Boyton’s Water Show, Exposition Universelle, Antwerp, 1894. (source: pinterest)

Now this Captain Paul Boyton was a very entertaining person. In 1894 he opened the first permanent mechanised amusement park in Chicago. But prior to that he swam up and down rivers across America and Europe in a rubber immersion suit, that he himself did not invent.

Captain Paul Boyton in his immersion suit.

It was inventor Clarke Merriman who in 1872 had created the first-ever rubber survival suit to rescue passengers should their vessel capsize in cold water.

Merriman’s patent for a survival suit, 1872. Source: google patents.

Captain Boyton took pride in testing the inflatable suit: “I float on my back, and propel my body feet foremost with a double-bladed paddle at the rate of a hundred strokes per minute”.  Wearing only the rubber suit as a form of transportation he embarked on amazing and dangerous expeditions…

Captain Boyton’s trip, from ‘Harpers Weekly’, 1875

He also crossed the Channel from England to France with a canvas sail fixed to his left boot while leisurely smoking a cigar. It took him 23 hours and 30 minutes and three meals of beef sandwiches with a nice cup of strong green tea.

Captain Boyton on the wave‘ by Siragusa, published by Brinkerhof (New York, 1879) and illustrated by R. Teller. source:  Library of Congress
For his long travels along rivers (some of them took him 8 days) he had a line attached to his belt carrying the following items: “a couple of bottles of ginger ale, ten days provisions, cigars, quinine and other emergency medications such as brandy, etc., frying pan, coffee, kettle, spoon, knife and fork. A cup, a spirit stove, pen and ink, notebook, signal rockets, chronometer, barometer, thermometer, revolver, charts, maps, hatchet, ammunition, including a patch cloth and rubber cement.”
The advertising card hereunder lists some of the extraordinary uses for the life-saving immersion suit, promoted by Captain Boyton all over the world.
Captain Paul Boyton on an advertising trade card.

For a while Captain Boyton starred in P. T. Barnum’s Travelling Circus, before starting to manufacture his aquatic attractions. The most successful one was unmistakably the Shooting the Chutes or Water Toboggan as it became known in Europe.

Night  view of the Shooting the Shute, manufactured by The Paul Boyton Co, 1896. New York: Miner H.C. Litho. Co. Photograph. Retrieved from the Library of Congress.

And we all know now that the water toboggan became a permanent success, bringing mankind rapturous delight!

Toboggan Whirls‘ by Pietro Paperini, published by Zanibon (Padova, sd) and illustrated by Guaiat.

Der Dienstmann: a Jack of all trades

‘Dienstmann nr. 10’ by Rudolf Mälzer, published by Otto Teich (Leipzig, sd). Illustrator unknown.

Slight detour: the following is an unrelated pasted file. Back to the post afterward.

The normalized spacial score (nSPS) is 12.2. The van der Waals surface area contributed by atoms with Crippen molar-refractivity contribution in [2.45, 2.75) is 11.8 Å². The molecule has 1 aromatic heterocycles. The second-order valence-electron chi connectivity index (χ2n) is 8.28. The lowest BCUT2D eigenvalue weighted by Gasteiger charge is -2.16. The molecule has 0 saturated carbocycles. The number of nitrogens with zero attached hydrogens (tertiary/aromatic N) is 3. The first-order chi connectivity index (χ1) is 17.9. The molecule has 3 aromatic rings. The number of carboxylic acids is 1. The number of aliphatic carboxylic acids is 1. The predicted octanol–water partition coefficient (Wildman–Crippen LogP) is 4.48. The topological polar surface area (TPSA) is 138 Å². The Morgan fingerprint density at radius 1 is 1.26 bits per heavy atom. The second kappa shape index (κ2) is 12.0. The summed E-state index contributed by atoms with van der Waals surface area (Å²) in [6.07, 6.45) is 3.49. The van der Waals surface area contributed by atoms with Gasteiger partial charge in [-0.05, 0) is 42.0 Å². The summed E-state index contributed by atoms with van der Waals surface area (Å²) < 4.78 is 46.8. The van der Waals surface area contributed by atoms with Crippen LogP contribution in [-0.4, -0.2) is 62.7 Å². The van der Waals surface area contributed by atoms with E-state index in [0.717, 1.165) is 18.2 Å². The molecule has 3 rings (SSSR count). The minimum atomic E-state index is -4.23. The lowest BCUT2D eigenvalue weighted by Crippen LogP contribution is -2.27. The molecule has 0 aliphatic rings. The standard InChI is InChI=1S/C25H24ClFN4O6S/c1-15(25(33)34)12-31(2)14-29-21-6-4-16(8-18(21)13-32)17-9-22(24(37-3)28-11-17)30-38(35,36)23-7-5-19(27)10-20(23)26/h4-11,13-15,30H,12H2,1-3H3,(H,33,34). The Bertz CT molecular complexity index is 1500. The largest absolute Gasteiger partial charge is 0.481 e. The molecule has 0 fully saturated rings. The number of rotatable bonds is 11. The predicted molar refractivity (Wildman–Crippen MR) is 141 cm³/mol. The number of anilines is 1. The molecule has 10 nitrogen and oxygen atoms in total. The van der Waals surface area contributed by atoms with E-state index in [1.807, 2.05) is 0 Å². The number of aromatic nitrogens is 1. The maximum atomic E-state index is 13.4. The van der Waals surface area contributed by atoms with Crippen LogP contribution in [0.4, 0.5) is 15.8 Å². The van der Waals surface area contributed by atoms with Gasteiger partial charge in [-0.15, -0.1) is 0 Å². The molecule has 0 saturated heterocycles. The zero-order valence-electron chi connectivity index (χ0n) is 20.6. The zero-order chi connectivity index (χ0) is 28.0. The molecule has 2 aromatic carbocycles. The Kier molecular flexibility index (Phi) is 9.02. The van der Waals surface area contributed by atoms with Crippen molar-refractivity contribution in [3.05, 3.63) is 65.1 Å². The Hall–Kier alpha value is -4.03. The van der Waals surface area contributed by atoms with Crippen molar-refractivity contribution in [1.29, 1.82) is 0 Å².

A Dienstmann or a porter in Germany and Austria, was a freelance worker, state-licensed and officially registered. We’re talking 1830 until WW2. The Dienstmann wore an official uniform with his licence number on his cap or on a medallion. Often, the street corner was his ‘office’.

Tired porter on Radetzkyplatz, Vienna, around 1905-1914, photographed by Emil Mayer, source: wikimedia

The Dienstmann would not only carry luggage. He could also be hired for errands or be engaged as a messenger. Some were equipped with writing props enabling a client on the street to write a few lines and then have the Dienstmann deliver the note.

Sometimes a Dienstmann was hired for small domestic duties or as a temporary replacement for an indisposed servant. The man could also obtain your theatre or concert tickets, or even help you home after a night out, as the cover below suggests.

‘Ich hab’ mir für Grinzing ein’n Dienstmann engagiert…’ by Bruno Uher, published by Edition Bristol (Wien, 1936) and illustrated by H. Woyty-Wimmer.

The noticeable figure of the Dienstmann was frequently used for stage or film. We can see this in the 1952 comedy of errors, ‘Hallo Dienstmann’ wherein two of these characters sing a comical duet. At that time, the last Dienstmann had already disappeared from the streets. The title song of the film, played by two of Austria’s leading actors, became one of the big hits of the fifties in Austria.

Sing along in your best German. Take the flowers to Amalie, perhaps you’ll get a tip and she will fall in love with you…

Hallo Dienstmann! Hallo Dienstmann!
Nehmen Sie hier diese Dahlie!
Hallo Dienstmann! Hallo Dienstmann!
Geh’n Sie damit zur Amalie!
Hallo Dienstmann! Hallo Dienstmann!
Aber wirft man Sie dort raus
Trag’n Sie hundertmal die Dahlie
Zur Amalie
Ins Haus
Bis man Ihnen dort ein Trinkgeld gibt
Und Amalie mich liebt!

Oh, these forgotten professions of yore!